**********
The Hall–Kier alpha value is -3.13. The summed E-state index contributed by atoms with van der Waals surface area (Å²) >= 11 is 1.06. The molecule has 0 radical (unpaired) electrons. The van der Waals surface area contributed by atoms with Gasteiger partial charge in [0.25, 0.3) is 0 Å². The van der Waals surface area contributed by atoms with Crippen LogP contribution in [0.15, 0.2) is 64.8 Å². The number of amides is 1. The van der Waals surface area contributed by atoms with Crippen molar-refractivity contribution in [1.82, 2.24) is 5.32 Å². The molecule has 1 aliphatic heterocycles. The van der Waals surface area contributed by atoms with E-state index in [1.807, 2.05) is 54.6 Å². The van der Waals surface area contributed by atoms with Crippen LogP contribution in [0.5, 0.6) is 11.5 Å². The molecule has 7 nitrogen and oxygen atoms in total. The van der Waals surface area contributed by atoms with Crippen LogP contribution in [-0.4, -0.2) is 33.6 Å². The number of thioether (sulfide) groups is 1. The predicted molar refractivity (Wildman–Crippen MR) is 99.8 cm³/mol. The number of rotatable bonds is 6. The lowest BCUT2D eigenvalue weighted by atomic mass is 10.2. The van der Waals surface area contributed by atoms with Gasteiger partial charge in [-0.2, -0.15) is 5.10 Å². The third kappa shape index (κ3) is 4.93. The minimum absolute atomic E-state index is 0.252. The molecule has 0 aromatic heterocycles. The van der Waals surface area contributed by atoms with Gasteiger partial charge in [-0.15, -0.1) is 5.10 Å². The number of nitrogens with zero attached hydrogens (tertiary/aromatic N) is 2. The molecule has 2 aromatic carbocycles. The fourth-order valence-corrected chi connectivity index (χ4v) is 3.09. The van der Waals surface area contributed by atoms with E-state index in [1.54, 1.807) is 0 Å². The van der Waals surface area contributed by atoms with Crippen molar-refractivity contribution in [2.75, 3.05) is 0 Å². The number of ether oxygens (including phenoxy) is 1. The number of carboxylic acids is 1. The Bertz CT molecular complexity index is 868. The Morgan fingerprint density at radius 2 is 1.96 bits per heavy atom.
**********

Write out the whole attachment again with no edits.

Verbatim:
The Hall–Kier alpha value is -3.13. The summed E-state index contributed by atoms with van der Waals surface area (Å²) >= 11 is 1.06. The molecule has 0 radical (unpaired) electrons. The van der Waals surface area contributed by atoms with Gasteiger partial charge in [0.25, 0.3) is 0 Å². The van der Waals surface area contributed by atoms with Crippen LogP contribution in [0.15, 0.2) is 64.8 Å². The number of amides is 1. The van der Waals surface area contributed by atoms with Crippen molar-refractivity contribution in [1.82, 2.24) is 5.32 Å². The molecule has 1 aliphatic heterocycles. The van der Waals surface area contributed by atoms with E-state index in [1.807, 2.05) is 54.6 Å². The van der Waals surface area contributed by atoms with Crippen LogP contribution in [0.5, 0.6) is 11.5 Å². The molecule has 7 nitrogen and oxygen atoms in total. The van der Waals surface area contributed by atoms with Crippen LogP contribution in [-0.4, -0.2) is 33.6 Å². The number of thioether (sulfide) groups is 1. The predicted molar refractivity (Wildman–Crippen MR) is 99.8 cm³/mol. The number of rotatable bonds is 6. The lowest BCUT2D eigenvalue weighted by atomic mass is 10.2. The van der Waals surface area contributed by atoms with Gasteiger partial charge in [-0.2, -0.15) is 5.10 Å². The third kappa shape index (κ3) is 4.93. The minimum absolute atomic E-state index is 0.252. The molecule has 0 aromatic heterocycles. The van der Waals surface area contributed by atoms with Gasteiger partial charge in [-0.15, -0.1) is 5.10 Å². The number of nitrogens with zero attached hydrogens (tertiary/aromatic N) is 2. The molecule has 2 aromatic carbocycles. The fourth-order valence-corrected chi connectivity index (χ4v) is 3.09. The van der Waals surface area contributed by atoms with E-state index in [1.54, 1.807) is 0 Å². The van der Waals surface area contributed by atoms with Crippen molar-refractivity contribution in [2.75, 3.05) is 0 Å². The number of ether oxygens (including phenoxy) is 1. The number of carboxylic acids is 1. The Bertz CT molecular complexity index is 868. The Morgan fingerprint density at radius 2 is 1.96 bits per heavy atom.